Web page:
This is the story of my life. My favorite is when there are, like, 17 women on a comments thread saying the exact same thing and ONE DUDE who jumps in to tell every single one of us that we’re wrong and he knows how it really is. And I just want to be like, “If every single female on this thread has had the same exact experience, and you’ve never been female, who the fuck are you to tell us that we’re wrong?” That takes some serious ego to believe that you know better than a mass of people who belong to a group that you’ll never be a part of.

    August 30, 2013 at 7:27 pm

    • And it happens All.The.Time. Where do they come from? And can they please go back there now?

      August 31, 2013 at 9:16 am

  14. Philia

    Oh god, it hurts how accurate this is…I have a few guy friends that claim they are “women’s rights advocates” or “feminists” but then feel the need to argue me on anything even remotely relating to women’s rights and even worse, will completely dismiss anything I have to say.

    August 30, 2013 at 7:00 pm

    • Yeah, they keep using that word “feminst.” I don’t think it means what they think it means.

      August 31, 2013 at 9:18 am

  15. Oh, mansplainers. Men who are terrified of legitimately losing some of their privilege exercising their entitlement, calling it logic, patting women on the head and calling themselves allies while they do it.

    I’m so over it.

    August 30, 2013 at 6:20 pm

  16. lexikatscan

    Amen sister!

    August 30, 2013 at 6:06 pm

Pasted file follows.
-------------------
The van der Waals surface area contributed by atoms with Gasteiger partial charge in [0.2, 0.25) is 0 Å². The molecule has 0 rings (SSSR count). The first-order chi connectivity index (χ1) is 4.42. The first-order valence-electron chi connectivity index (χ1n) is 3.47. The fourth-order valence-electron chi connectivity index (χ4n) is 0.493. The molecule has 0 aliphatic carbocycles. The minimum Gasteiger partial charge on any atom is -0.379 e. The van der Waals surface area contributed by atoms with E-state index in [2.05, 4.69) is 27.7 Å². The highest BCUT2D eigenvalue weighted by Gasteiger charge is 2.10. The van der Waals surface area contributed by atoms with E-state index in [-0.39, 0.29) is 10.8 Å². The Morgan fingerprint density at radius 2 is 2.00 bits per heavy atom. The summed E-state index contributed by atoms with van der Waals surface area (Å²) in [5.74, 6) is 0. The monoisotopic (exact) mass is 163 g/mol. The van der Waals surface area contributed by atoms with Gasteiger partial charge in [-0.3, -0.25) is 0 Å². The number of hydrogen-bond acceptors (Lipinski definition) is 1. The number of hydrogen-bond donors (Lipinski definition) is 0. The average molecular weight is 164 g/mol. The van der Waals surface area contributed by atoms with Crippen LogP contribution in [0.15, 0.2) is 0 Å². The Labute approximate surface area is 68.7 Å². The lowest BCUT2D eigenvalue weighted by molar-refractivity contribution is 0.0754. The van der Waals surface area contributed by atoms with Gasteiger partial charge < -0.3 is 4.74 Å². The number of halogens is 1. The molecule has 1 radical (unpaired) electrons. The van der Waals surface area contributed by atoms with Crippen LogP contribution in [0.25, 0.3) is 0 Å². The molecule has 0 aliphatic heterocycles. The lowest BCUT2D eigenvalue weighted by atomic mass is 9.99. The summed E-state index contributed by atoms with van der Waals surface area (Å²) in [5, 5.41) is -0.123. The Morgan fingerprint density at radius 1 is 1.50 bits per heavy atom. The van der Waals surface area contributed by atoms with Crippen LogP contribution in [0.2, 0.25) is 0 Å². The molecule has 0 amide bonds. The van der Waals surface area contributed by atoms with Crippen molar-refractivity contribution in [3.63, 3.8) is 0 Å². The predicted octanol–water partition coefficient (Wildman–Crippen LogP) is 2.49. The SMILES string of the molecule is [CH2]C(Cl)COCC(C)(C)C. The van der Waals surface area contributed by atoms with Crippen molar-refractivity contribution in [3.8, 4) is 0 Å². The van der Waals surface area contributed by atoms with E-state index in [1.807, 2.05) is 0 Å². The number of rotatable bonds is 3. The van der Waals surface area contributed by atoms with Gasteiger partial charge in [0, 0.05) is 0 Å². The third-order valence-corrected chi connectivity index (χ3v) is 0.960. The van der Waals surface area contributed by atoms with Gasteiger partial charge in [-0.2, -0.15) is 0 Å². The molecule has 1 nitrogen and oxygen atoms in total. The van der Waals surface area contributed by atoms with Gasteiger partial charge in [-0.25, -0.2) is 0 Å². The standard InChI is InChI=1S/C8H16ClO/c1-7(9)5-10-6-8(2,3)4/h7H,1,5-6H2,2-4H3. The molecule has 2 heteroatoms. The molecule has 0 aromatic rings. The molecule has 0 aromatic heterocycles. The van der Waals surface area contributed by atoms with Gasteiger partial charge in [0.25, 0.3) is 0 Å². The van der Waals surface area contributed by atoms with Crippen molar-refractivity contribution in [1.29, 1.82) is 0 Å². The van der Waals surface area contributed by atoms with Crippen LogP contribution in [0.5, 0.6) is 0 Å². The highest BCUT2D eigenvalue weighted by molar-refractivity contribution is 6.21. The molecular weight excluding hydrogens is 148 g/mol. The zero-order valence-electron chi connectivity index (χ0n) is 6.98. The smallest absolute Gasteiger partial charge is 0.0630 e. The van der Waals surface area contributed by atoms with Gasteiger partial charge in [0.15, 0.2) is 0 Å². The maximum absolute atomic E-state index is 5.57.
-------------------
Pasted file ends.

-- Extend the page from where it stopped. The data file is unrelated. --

17. I love love love love the part about logic. Of course it’s logical to think that you can’t understand the experiences of a group you are not a part of! It’s baffling, because so many male allies who claim to understand that women are, as a group, oppressed and treated differently than men, but yet at the drop of a hat you’ll see them tone policing and telling you that your lived experiences don’t count.

    And whenever we challenge them on this, a lot of them will start spewing out the words “logic” and “facts” like a squid squirting ink in defense. But when you’re talking about lived experiences, those words are utterly meaningless. Marginalized people understand that there is no logic to oppression. Which is why it doesn’t surprised me that I only hear it come from straight cis white guys.

    August 30, 2013 at 12:37 pm

  18. secretlybloggingmom

    Thank you!

    August 30, 2013 at 9:52 am

    • You’re welcome. :)

      August 30, 2013 at 9:54 am

  19. Bravo – every word of what you said is true–and I love your terms for it and am going to incorporate it into my writing–I am not a man-hating feminist either, but I am a feminist and, like you, can see the truth–I do not hate men, but am not crazy about sexist pigs

    August 30, 2013 at 9:47 am

    • And the ones who do this are often not overtly sexist, which makes it even more insidious.

      Thank you. I’m so glad you got something out of it. :)

      August 30, 2013 at 9:51 am

      • and sad

        August 30, 2013 at 9:54 am